I irritate people sometimes because I’m hard to compliment. I don’t want to hear I look nice or anything like that, but there are ways of fueling my ego, and boy do I want that fuel.

I want people to see me. I want them to think I’ve got something to offer. I want to be wanted.

But I don’t really deserve attention and accolades any more than the people at the peak of the mountain deserve them. We’re all just using the tools available to us. What’s so special about that?

If I’d had a more stable environment when I was younger, you bet your ass I’d have used that tool to climb higher and faster. And I totally would have basked in those back-pats along the way.

If those peak guys had been forced to drop out of college or had a genetic condition that can’t be fixed, you bet your ass they’d be right where I’m at.

I need to get over worrying about how everyone else sees me.

I know what I am.

I know what I’ve walked through.

I know that sometimes I had an easy and pleasant hike up, and sometimes I was barely hanging on by my fingernails.

I know that some people look at where I’m at and they feel like they haven’t gotten as far as they should have. That’s the kind of thinking that jolts me out of my little bitterness spell.

Because I don’t ever want anyone to feel less-than because of me. I don’t want anyone to feel invisible or unappreciated.

Honey, if you’re still on the mountain at all, you’re fucking amazing.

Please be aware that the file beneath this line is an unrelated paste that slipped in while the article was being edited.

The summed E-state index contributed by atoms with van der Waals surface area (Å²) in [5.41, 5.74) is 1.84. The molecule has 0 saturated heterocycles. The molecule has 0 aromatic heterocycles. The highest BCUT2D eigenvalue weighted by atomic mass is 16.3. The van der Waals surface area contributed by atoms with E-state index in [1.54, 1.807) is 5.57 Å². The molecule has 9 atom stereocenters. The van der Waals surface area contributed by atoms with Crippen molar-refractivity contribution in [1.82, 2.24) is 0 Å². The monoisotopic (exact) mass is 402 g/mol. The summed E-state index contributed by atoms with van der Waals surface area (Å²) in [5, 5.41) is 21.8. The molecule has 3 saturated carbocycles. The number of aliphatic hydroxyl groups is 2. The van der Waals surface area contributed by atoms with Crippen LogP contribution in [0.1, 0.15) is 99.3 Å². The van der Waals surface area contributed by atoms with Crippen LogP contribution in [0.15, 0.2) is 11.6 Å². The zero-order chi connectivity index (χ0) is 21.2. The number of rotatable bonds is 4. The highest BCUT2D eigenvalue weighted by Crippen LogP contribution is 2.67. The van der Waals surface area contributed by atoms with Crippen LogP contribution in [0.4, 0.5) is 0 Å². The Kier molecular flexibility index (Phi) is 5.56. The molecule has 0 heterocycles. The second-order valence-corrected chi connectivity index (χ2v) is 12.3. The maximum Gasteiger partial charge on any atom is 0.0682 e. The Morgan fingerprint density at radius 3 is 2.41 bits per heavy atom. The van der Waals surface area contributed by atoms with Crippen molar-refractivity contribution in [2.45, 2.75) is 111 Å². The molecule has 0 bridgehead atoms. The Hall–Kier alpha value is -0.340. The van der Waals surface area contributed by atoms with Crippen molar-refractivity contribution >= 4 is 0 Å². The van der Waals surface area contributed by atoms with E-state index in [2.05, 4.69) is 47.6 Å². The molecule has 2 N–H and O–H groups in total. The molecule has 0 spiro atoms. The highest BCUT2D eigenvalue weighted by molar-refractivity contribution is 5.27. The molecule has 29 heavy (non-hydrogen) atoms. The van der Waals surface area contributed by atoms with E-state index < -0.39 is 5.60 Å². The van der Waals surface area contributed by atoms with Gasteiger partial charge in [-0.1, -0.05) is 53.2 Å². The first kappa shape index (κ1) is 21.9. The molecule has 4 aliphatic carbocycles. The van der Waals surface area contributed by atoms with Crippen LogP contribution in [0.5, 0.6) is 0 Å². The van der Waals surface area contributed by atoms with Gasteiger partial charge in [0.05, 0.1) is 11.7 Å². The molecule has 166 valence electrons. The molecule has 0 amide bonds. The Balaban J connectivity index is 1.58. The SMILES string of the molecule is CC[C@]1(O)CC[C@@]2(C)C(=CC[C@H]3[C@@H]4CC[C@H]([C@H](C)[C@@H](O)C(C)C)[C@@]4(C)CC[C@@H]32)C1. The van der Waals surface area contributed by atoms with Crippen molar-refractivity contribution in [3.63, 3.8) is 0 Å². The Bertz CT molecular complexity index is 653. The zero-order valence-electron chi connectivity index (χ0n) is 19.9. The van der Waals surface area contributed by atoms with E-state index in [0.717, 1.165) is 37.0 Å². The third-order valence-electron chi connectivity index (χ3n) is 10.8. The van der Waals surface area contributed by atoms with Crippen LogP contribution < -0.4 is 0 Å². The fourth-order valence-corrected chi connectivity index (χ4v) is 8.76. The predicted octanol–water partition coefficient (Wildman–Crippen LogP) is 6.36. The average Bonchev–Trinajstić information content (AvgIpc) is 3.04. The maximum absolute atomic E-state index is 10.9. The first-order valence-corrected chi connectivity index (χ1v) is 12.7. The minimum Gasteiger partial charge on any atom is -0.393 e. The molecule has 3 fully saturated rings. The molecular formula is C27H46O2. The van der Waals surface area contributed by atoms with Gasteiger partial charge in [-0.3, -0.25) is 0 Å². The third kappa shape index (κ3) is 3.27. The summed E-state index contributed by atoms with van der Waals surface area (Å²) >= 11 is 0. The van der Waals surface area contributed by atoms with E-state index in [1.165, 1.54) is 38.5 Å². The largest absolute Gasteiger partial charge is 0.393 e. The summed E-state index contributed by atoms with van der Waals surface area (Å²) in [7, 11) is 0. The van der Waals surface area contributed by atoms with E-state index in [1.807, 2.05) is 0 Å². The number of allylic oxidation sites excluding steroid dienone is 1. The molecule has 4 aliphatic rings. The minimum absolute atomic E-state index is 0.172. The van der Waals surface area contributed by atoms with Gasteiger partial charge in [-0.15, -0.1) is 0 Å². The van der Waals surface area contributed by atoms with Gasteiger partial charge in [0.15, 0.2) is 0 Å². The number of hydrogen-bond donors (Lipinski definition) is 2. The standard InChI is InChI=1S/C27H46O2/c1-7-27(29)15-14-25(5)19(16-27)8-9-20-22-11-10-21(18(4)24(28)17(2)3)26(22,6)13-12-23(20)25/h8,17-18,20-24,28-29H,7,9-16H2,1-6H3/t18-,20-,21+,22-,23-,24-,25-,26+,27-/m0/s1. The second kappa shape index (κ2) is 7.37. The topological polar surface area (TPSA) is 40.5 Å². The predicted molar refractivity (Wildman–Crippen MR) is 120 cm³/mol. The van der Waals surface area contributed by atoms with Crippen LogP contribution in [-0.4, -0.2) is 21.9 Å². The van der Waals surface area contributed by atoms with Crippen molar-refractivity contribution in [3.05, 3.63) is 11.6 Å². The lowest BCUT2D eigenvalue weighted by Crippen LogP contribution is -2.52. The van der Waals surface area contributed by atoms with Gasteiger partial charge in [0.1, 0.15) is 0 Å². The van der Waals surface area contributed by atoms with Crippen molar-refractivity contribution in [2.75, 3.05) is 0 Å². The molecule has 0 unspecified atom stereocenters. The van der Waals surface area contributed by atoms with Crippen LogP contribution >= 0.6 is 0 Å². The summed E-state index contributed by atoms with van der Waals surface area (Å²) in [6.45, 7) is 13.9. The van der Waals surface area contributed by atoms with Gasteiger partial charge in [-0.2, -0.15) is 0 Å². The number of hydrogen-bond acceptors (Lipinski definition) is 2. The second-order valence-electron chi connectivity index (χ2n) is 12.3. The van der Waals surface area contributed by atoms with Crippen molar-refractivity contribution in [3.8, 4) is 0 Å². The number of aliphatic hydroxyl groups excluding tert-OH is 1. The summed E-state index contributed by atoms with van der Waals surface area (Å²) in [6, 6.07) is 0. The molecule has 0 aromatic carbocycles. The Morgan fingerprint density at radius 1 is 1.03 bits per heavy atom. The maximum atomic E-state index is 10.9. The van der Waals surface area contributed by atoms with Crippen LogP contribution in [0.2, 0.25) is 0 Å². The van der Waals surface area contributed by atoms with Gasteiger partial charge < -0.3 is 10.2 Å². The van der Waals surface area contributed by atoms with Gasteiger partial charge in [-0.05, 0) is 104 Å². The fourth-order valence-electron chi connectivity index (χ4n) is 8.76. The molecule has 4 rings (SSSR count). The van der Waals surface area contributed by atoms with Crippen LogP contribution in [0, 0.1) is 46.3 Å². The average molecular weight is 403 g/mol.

Life’s hard. People get buried in avalanches all the time. And most of those avalanches are completely random. Managing to avoid them doesn’t make you an expert climber. It makes you lucky.

I’ve avoided a lot of them, and I know it.

And that’s just it, though, isn’t it? It’s the knowing that matters.

If you’ve made it higher than someone else, enjoy the view. But also remember that it was partially being in the right place, at the right time, that got you there.  Sure, you had to make the climb yourself, but you lucked out a lot along the way too.

I bitch about where I’m at sometimes, but I know people who are way more ambitious, intelligent, driven, hard-working, and deserving than I am who are way down there still.

A few people tried to knock me off the mountain, but I didn’t fall off.

So, I have a good grip. B.F.D.

I started out with equipment an Oregon Trail farmer could’ve afforded. (Without the bonus points at the end.)

Who cares? Hell, I’ve got a lot more than a pocket knife.

It’s easy for me to forget I’ve dodged a few avalanches that have taken other people down. I fall into that same self-satisfied trap everyone else falls into. I think I deserve to avoid those avalanches. What bullshit.